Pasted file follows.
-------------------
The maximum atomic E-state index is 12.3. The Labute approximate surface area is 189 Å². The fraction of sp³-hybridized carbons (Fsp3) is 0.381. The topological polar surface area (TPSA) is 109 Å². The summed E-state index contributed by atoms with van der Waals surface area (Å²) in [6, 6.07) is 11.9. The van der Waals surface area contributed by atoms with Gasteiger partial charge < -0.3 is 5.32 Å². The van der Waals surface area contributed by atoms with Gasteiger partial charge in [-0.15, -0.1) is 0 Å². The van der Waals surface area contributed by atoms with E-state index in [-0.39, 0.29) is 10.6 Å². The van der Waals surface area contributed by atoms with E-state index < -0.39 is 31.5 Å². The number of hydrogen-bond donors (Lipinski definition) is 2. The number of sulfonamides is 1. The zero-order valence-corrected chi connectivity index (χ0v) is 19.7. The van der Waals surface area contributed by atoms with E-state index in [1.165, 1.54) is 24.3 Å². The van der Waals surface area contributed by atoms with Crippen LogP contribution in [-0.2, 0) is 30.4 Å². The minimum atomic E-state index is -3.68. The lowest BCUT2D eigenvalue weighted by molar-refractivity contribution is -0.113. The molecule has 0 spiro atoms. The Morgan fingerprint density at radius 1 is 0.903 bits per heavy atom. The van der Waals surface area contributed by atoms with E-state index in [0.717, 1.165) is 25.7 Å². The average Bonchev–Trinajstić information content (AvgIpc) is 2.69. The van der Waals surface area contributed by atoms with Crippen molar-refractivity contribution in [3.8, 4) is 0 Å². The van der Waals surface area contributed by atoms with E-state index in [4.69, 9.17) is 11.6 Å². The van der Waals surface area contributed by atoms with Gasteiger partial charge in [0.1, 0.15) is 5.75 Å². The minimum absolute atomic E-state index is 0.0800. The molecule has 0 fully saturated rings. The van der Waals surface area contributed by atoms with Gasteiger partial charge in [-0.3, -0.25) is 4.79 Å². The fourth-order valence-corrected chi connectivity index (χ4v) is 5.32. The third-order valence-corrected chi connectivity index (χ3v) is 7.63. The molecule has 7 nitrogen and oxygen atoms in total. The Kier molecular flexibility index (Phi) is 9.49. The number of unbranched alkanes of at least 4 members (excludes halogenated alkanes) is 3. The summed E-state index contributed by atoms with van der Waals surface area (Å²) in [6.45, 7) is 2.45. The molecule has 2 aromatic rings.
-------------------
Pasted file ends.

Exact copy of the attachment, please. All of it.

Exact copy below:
The maximum atomic E-state index is 12.3. The Labute approximate surface area is 189 Å². The fraction of sp³-hybridized carbons (Fsp3) is 0.381. The topological polar surface area (TPSA) is 109 Å². The summed E-state index contributed by atoms with van der Waals surface area (Å²) in [6, 6.07) is 11.9. The van der Waals surface area contributed by atoms with Gasteiger partial charge < -0.3 is 5.32 Å². The van der Waals surface area contributed by atoms with Gasteiger partial charge in [-0.15, -0.1) is 0 Å². The van der Waals surface area contributed by atoms with E-state index in [-0.39, 0.29) is 10.6 Å². The van der Waals surface area contributed by atoms with E-state index < -0.39 is 31.5 Å². The number of hydrogen-bond donors (Lipinski definition) is 2. The number of sulfonamides is 1. The zero-order valence-corrected chi connectivity index (χ0v) is 19.7. The van der Waals surface area contributed by atoms with E-state index in [1.165, 1.54) is 24.3 Å². The van der Waals surface area contributed by atoms with Crippen LogP contribution in [-0.2, 0) is 30.4 Å². The minimum atomic E-state index is -3.68. The lowest BCUT2D eigenvalue weighted by molar-refractivity contribution is -0.113. The molecule has 0 spiro atoms. The Morgan fingerprint density at radius 1 is 0.903 bits per heavy atom. The van der Waals surface area contributed by atoms with E-state index in [0.717, 1.165) is 25.7 Å². The average Bonchev–Trinajstić information content (AvgIpc) is 2.69. The van der Waals surface area contributed by atoms with Crippen molar-refractivity contribution in [3.8, 4) is 0 Å². The van der Waals surface area contributed by atoms with E-state index in [4.69, 9.17) is 11.6 Å². The van der Waals surface area contributed by atoms with Gasteiger partial charge in [0.1, 0.15) is 5.75 Å². The minimum absolute atomic E-state index is 0.0800. The molecule has 0 fully saturated rings. The van der Waals surface area contributed by atoms with Gasteiger partial charge in [-0.3, -0.25) is 4.79 Å². The fourth-order valence-corrected chi connectivity index (χ4v) is 5.32. The third-order valence-corrected chi connectivity index (χ3v) is 7.63. The molecule has 7 nitrogen and oxygen atoms in total. The Kier molecular flexibility index (Phi) is 9.49. The number of unbranched alkanes of at least 4 members (excludes halogenated alkanes) is 3. The summed E-state index contributed by atoms with van der Waals surface area (Å²) in [6.45, 7) is 2.45. The molecule has 2 aromatic rings.